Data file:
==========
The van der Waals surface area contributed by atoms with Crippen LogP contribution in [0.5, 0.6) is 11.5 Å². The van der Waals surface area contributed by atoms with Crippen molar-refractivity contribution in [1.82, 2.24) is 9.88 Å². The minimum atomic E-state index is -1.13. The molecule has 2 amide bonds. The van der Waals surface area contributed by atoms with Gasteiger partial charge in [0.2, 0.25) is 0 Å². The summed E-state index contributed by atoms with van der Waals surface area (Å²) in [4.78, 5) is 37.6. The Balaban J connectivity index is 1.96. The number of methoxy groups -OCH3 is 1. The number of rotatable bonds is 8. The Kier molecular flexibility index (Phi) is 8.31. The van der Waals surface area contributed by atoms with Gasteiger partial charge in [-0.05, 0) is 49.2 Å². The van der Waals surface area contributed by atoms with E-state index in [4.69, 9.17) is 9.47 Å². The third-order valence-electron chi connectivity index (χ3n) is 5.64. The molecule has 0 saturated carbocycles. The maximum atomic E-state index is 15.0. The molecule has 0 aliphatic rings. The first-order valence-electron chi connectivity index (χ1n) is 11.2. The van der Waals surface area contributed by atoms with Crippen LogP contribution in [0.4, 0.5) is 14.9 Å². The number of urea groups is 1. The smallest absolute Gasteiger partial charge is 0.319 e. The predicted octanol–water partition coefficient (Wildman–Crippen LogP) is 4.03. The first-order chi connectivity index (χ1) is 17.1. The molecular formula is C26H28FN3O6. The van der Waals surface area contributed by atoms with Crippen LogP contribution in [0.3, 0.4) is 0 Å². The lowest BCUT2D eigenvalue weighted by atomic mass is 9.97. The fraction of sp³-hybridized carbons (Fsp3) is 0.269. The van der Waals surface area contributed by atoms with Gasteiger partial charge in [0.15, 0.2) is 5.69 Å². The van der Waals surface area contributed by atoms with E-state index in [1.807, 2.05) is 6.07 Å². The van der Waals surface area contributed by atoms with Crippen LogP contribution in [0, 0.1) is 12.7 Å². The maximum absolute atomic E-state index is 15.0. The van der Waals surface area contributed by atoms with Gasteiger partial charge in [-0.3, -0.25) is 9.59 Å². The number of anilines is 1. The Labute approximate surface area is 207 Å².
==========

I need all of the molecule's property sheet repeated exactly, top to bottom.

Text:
The van der Waals surface area contributed by atoms with Crippen LogP contribution in [0.5, 0.6) is 11.5 Å². The van der Waals surface area contributed by atoms with Crippen molar-refractivity contribution in [1.82, 2.24) is 9.88 Å². The minimum atomic E-state index is -1.13. The molecule has 2 amide bonds. The van der Waals surface area contributed by atoms with Gasteiger partial charge in [0.2, 0.25) is 0 Å². The summed E-state index contributed by atoms with van der Waals surface area (Å²) in [4.78, 5) is 37.6. The Balaban J connectivity index is 1.96. The number of methoxy groups -OCH3 is 1. The number of rotatable bonds is 8. The Kier molecular flexibility index (Phi) is 8.31. The van der Waals surface area contributed by atoms with Gasteiger partial charge in [-0.05, 0) is 49.2 Å². The van der Waals surface area contributed by atoms with E-state index in [4.69, 9.17) is 9.47 Å². The third-order valence-electron chi connectivity index (χ3n) is 5.64. The molecule has 0 saturated carbocycles. The maximum atomic E-state index is 15.0. The molecule has 0 aliphatic rings. The first-order valence-electron chi connectivity index (χ1n) is 11.2. The van der Waals surface area contributed by atoms with Crippen LogP contribution in [0.4, 0.5) is 14.9 Å². The number of urea groups is 1. The smallest absolute Gasteiger partial charge is 0.319 e. The predicted octanol–water partition coefficient (Wildman–Crippen LogP) is 4.03. The first-order chi connectivity index (χ1) is 17.1. The molecular formula is C26H28FN3O6. The van der Waals surface area contributed by atoms with Crippen LogP contribution in [0.3, 0.4) is 0 Å². The lowest BCUT2D eigenvalue weighted by atomic mass is 9.97. The fraction of sp³-hybridized carbons (Fsp3) is 0.269. The van der Waals surface area contributed by atoms with Gasteiger partial charge in [0.15, 0.2) is 5.69 Å². The van der Waals surface area contributed by atoms with E-state index in [1.807, 2.05) is 6.07 Å². The van der Waals surface area contributed by atoms with Crippen LogP contribution in [0, 0.1) is 12.7 Å². The maximum absolute atomic E-state index is 15.0. The van der Waals surface area contributed by atoms with Gasteiger partial charge in [-0.3, -0.25) is 9.59 Å². The number of anilines is 1. The Labute approximate surface area is 207 Å².